Upon a finding that the Securities and Exchange Commission acted “arbitrarily and capriciously,” a panel of the U.S. Court of Appeals for the District of Columbia invalidated a new SEC rule that would have permitted an eligible shareholder or shareholder group to include its director nominees in a company’s proxy materials. (See our Client Advisory, New SEC Rules Provide Shareholders with the Right to Include Director Nominees in Company Proxy Materials, for a full description of the rules.)
The so-called “proxy access” rule was to have become effective November 15, 2010, but was stayed by the SEC after the Business Roundtable and U.S. Chamber of Commerce petitioned for Court review in September 2010. In its decision, the Court agreed with the petitioners that the SEC had failed to adequately assess the economic effects of the new rule, stating unequivocally:
“Here the Commission inconsistently and opportunistically framed the costs and benefits of the rule; failed adequately to quantify the certain costs or to explain why those costs could not be quantified; neglected to support its predictive judgments; contradicted itself; and failed to respond to substantial problems raised by commenters.”
The Court found that three of the key assumptions made by the SEC - that company directors may choose not to oppose shareholder nominees, that contested elections would be limited and that board performance would improve overall and shareholder value would increase - “had no basis beyond mere speculation” and were made in reliance upon “insufficient empirical data.” The Court further noted that the SEC had not seriously considered the cost to companies of the consequences from special interest shareholders such as public and union pension funds using the rule to pursue self-interested objectives rather than the goal of maximizing shareholder value. The Court also found that the SEC had failed to address to what extent the proxy access rule would reduce the number of traditional proxy contests, and therefore the SEC did not have the “crucial datum” to be able to determine whether the rule would be of “net benefit.”
Similarly, the Court held the proxy access rule to be invalid as applied specifically to investment companies, finding that the SEC did not adequately address whether the regulatory requirements of the Investment Company Act of 1940 reduced the need for and the benefit from proxy access for investment company shareholders and whether the proxy access rule would impose greater costs upon such companies by disrupting their governance structure.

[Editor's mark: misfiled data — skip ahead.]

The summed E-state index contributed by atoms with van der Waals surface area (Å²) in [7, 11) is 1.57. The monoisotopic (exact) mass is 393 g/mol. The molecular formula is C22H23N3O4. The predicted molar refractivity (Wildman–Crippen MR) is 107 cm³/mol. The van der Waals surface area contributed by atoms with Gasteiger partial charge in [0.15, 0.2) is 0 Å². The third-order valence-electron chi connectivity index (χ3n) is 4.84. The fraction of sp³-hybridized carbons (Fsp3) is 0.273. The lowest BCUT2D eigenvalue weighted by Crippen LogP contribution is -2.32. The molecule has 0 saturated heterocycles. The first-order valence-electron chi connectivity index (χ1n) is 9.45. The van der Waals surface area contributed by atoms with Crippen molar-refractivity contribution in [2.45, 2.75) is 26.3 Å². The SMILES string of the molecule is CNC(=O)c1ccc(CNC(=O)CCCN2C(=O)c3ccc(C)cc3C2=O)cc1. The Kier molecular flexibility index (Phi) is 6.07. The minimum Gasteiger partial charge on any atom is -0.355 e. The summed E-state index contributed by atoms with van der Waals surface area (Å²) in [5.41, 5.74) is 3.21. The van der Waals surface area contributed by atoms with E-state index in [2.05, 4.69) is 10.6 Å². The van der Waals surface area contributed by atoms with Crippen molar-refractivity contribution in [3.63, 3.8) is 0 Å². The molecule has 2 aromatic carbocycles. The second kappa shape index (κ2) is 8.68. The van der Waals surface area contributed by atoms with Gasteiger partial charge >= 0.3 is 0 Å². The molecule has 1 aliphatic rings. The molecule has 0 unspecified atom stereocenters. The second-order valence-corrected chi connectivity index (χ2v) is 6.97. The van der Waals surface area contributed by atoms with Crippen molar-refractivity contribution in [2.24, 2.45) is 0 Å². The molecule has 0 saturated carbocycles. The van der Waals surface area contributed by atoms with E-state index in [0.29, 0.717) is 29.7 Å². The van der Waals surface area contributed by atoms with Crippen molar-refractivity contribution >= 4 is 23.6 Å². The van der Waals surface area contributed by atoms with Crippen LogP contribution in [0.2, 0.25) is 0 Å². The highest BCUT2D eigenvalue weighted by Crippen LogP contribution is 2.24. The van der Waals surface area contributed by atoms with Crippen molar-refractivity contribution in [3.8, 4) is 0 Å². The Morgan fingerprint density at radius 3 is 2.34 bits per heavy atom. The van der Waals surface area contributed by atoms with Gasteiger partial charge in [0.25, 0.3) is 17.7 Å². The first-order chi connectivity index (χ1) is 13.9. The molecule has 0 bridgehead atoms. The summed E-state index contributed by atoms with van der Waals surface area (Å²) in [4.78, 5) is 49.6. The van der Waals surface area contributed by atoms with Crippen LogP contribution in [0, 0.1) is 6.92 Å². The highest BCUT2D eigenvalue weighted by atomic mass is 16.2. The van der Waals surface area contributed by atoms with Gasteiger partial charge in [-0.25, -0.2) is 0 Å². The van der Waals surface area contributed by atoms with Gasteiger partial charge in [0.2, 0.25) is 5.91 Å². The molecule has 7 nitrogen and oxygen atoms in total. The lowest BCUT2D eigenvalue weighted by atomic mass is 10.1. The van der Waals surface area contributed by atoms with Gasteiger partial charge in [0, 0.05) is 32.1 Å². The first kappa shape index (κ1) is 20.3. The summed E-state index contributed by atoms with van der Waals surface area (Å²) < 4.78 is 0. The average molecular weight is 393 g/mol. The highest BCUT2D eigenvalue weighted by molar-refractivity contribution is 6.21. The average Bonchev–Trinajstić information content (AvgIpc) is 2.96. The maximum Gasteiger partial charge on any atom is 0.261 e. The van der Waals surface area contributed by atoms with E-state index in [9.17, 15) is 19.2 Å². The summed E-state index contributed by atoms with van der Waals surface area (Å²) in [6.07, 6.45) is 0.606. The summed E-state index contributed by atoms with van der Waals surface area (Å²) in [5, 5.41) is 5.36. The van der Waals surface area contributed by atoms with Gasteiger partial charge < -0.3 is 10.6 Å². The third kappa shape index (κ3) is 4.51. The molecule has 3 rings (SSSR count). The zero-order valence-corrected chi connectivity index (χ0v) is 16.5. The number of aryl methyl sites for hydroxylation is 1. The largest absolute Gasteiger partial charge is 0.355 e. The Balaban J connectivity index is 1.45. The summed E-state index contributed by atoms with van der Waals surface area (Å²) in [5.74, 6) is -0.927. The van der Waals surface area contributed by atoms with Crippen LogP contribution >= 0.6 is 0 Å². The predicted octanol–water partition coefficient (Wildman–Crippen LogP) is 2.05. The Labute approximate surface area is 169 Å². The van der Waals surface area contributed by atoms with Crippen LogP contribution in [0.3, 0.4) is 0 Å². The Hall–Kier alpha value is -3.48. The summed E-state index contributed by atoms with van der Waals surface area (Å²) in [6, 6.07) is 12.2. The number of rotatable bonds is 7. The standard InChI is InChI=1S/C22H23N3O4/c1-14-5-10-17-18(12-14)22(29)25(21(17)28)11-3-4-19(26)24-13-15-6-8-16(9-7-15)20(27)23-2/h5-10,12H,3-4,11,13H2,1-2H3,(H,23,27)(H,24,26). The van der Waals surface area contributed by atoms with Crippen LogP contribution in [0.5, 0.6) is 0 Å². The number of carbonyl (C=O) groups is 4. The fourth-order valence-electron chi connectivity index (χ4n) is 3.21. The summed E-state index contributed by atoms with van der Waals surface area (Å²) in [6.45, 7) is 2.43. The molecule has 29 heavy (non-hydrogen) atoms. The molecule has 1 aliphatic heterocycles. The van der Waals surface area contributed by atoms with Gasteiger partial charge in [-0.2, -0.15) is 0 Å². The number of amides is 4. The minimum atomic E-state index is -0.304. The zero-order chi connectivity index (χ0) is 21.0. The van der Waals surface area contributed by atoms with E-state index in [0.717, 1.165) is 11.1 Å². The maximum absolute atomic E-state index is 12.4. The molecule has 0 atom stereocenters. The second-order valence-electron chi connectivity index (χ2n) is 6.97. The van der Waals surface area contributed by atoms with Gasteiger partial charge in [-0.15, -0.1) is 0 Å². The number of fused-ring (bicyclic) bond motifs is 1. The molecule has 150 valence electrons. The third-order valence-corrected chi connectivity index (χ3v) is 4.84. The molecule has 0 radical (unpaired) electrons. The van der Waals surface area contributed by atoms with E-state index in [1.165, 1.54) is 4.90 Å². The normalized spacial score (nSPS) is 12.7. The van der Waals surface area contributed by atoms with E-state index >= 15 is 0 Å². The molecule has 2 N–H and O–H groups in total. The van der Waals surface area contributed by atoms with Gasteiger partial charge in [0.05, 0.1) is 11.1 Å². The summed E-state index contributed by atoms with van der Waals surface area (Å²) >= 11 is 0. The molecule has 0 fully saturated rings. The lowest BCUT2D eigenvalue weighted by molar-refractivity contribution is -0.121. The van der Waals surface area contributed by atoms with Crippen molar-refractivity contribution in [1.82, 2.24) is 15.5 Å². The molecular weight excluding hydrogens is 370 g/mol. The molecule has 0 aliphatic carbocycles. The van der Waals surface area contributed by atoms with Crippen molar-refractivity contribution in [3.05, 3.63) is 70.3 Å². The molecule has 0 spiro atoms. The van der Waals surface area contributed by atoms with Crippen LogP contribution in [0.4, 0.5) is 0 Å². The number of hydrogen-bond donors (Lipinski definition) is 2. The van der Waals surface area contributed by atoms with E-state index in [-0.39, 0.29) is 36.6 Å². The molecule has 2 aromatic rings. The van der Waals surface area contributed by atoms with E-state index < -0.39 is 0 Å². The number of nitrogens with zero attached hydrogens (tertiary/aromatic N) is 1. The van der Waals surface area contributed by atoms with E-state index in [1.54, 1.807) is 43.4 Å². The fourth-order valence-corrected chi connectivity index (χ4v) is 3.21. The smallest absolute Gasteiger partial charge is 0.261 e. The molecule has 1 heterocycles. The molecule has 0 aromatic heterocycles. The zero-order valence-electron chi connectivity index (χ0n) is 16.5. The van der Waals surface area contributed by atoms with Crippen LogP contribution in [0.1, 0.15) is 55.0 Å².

The Court’s decision did not, however, address new amendments to existing Rule 14a-8 that were adopted by the SEC together with the proxy access rule, the effectiveness of which had also been stayed by the SEC pending resolution of the proxy access rule dispute. The amendments to Rule 14a- 8 would allow shareholders to submit for inclusion in company proxy materials proposals regarding amendments to a company’s governing documents (charter or bylaws) seeking to establish less restrictive proxy access procedures for the inclusion of shareholder director nominees in company proxy materials (such as reduced ownership thresholds or holding periods). Previously, the SEC allowed companies to exclude such shareholder proposals. Absent a specific challenge to the Rule 14a-8 amendments, the SEC may decide to lift the stay of these amendments in the near future. This would give eligible shareholders at least some increased “proxy access” if proposed amendments to a company’s governing document were approved at a shareholders meeting.
With an overloaded plate of Dodd-Frank Act and other rulemaking priorities, it remains to be seen how the SEC will respond to the Court’s decision and whether the SEC will continue to pursue its proxy access initiatives. Because the Court’s decision rested on administrative grounds, rather than addressing the underlying Constitutional challenge, the SEC could choose to revise the proxy access rule and gather more economic evidence to support its findings.